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Bulgaria comes under fire over anti-refugee border fence

Border policemen stand guard next to a barbed wire wall on the Bulgarian border with Turkey, near the village of Golyam Dervent on July 17, 2014. AFP PHOTO / DIMITAR DILKOFF

GOLYAM DERVENT, Bulgaria: Overwhelmed by an influx of mostly Syrian immigrants, Bulgaria has taken steps to secure its EU border – including building a barbed-wire fence – but now faces criticism from rights groups.

The 30 km fence, standing 3 meters high and fortified with razor wire coils, was completed this week.

Covering the least visible section of Bulgaria’s 275-km border with Turkey, it aims to stem a flow of refugees that saw more than 11,000 people enter the country illegally last year – 10 times the annual figure before the Syrian conflict.

The sudden influx caused a humanitarian crisis in Bulgaria, already the poorest member of the EU, as asylum seekers were crammed into deserted army barracks and tents in the middle of winter with no heating, basic sanitation or food.

But the small Balkan country’s attempts to tackle the problem have also been a matter of concern, rights agencies say.

Amnesty International condemned Bulgaria and Greece, which has become a key transit point for Syrian refugees to Europe, for repeatedly rejecting refugees.

“In their determination to seal off their borders, the European Union and its member states are putting the lives and rights of refugees and migrants at risk,” it said in a report last week.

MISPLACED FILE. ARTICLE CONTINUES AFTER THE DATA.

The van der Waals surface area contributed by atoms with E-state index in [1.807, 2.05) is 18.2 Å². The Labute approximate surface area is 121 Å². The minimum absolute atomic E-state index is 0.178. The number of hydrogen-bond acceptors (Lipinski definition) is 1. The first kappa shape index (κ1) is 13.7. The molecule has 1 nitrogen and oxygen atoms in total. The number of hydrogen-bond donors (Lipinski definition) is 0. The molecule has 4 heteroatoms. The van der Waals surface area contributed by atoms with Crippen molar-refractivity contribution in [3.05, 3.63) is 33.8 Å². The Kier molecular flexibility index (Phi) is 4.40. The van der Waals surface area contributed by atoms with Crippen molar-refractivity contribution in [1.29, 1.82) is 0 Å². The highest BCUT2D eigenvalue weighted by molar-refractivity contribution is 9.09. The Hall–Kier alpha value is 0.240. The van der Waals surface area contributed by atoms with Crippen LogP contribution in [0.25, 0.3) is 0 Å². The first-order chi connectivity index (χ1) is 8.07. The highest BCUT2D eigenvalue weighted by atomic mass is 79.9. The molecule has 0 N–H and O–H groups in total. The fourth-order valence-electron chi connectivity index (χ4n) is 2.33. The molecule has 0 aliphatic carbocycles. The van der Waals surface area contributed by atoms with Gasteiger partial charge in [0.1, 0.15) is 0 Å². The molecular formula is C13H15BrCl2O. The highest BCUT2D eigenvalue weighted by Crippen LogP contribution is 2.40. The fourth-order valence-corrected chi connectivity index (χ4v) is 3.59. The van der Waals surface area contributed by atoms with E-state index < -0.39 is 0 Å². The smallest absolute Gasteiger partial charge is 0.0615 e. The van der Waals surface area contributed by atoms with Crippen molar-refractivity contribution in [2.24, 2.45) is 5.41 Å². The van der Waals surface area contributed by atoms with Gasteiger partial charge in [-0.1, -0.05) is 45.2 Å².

The U.N. High Commissioner for Refugees has also appealed to EU states “to ensure access to their territory ... to ensure fair and efficient asylum procedures.”

Interior Minister Tsvetlin Yovchev noted recently that police officers on the border “manage to prevent the entry of an average 150-200 persons per day.”

“We are on the EU’s external border and we’re supposed to protect it from illegal immigrants,” the head of the state agency for refugees, Nikolay Chirpanliev, said.

Construction of the fence began in October, at the height of the refugee crisis, and Bulgaria increased its police presence along the border to prevent trespassing.

Compared with a rate of 2,000 per month between October and December 2013, between 300 and 400 people now enter the country illegally every month, Chirpanliev said.

Lacking identification documents, most asylum seekers cannot enter through regular border crossings and have to brave remote terrains to enter Bulgaria illegally.

But even those with documents are often turned away at the checkpoints, leaving them no other option than to try the illegal route, rights groups said.

On the bright side, conditions in the country’s seven reception facilities have “improved greatly” since last year, according to Boris Cheshirkov, UNHCR’s spokesman in Bulgaria.

Visits by AFP to two shelters saw insulated and newly painted rooms, showers and toilets.

But integration remains a major issue, Cheshirkov acknowledged, and the UNHCR and other international human rights groups have repeatedly criticized Bulgaria for pouring 9.0 million leva (4.6 million euros, $6.3 million) into building its border fence instead of spending the money on integration.

Rasheed Jamil, a 35-year-old Syrian who arrived almost a year ago and now has humanitarian status, said he would be unable to pay his rent in the central town of Stara Zagora without the support of relatives and friends who send money.

“I try to find a job but I cannot ... There are whole families who cannot pay rent and buy food for their children and they try to get back in the shelters to survive,” he said.

 
A version of this article appeared in the print edition of The Daily Star on July 18, 2014, on page 8.

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